March 16, 2010
Posted on 03/16/2010
The Italian job
I must apologise for the lack of imagination when it comes to the title of my latest post but there is more behind it than just a well-worn pun.
The latest Franco-Italian clash was a remake of many of the previous meetings between the two countries such was its one-sided nature and France's performance was also familiar - an impressive display from the pack, an interesting defensive showing (at least until the 65th minute) and some poor kicking.
The 2003 big screen version of The Italian Job failed to match the classic 1969 original but at least tried attempted a different take on the heist movie theme. And in the same way Sunday's game had a little more to offer than previous efforts.
France held more or less the same advantage at half-time as they did against Wales but this time they at least waited until the last quarter of an hour before letting their minds drift. Evidently, Les Bleus still have plenty of some work to do until they can lay claim to being as clinical as their southern hemisphere rivals.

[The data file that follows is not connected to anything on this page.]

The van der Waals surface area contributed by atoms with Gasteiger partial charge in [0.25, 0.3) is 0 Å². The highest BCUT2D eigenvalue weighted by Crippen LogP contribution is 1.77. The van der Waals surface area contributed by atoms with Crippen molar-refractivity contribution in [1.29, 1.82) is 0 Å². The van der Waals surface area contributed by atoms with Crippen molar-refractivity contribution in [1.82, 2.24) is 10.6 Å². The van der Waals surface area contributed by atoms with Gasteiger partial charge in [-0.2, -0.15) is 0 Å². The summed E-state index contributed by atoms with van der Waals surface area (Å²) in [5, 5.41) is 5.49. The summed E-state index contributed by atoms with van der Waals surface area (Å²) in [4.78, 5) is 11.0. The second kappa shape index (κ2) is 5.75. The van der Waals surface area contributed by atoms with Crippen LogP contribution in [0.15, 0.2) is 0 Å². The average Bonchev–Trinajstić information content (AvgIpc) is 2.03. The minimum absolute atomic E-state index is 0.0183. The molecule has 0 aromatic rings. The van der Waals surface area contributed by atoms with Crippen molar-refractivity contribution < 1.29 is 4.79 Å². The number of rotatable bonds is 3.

What was much more interesting was the team's general approach. Instead of just trying to stretch the Italian defence from side to side they also tried to jump into the sizeable gaps left by the visitors. And it paid off with three out of their six tries coming in that manner. As a result, it now offers coach Marc Lievremont another tactical option in addition to the favoured pick and go from the pack, the pace of the wingers or the power of Yannick Jauzion and Mathieu Bastareaud.
After racing to a 17-0 lead within 17 minutes, the result was never really in doubt and arguably the most emotional moment of the afternoon came at half time, when a host of French rugby legends were presented to the crowd. As part of the celebrations of the 100th anniversary of France's debut in the Championship, the use of great names such as Abdelatif Benazzi, Richard Astre, Jeff Tordo, Pierre Berbizier, Michel Crauste, Serge Blanco, Walter Spanghero, Pierre Villepreux, Fabien Pelous, Philippe Sella and many others was a great idea - especially because the Stade de France was packed with young faces who were attending their first international perhaps unaware of the influence these men have had on the game we love.
Together they are responsible for some of the greatest moments in French rugby history and they will surely be joined by a new generation on Saturday when England are the latest visitors to Paris.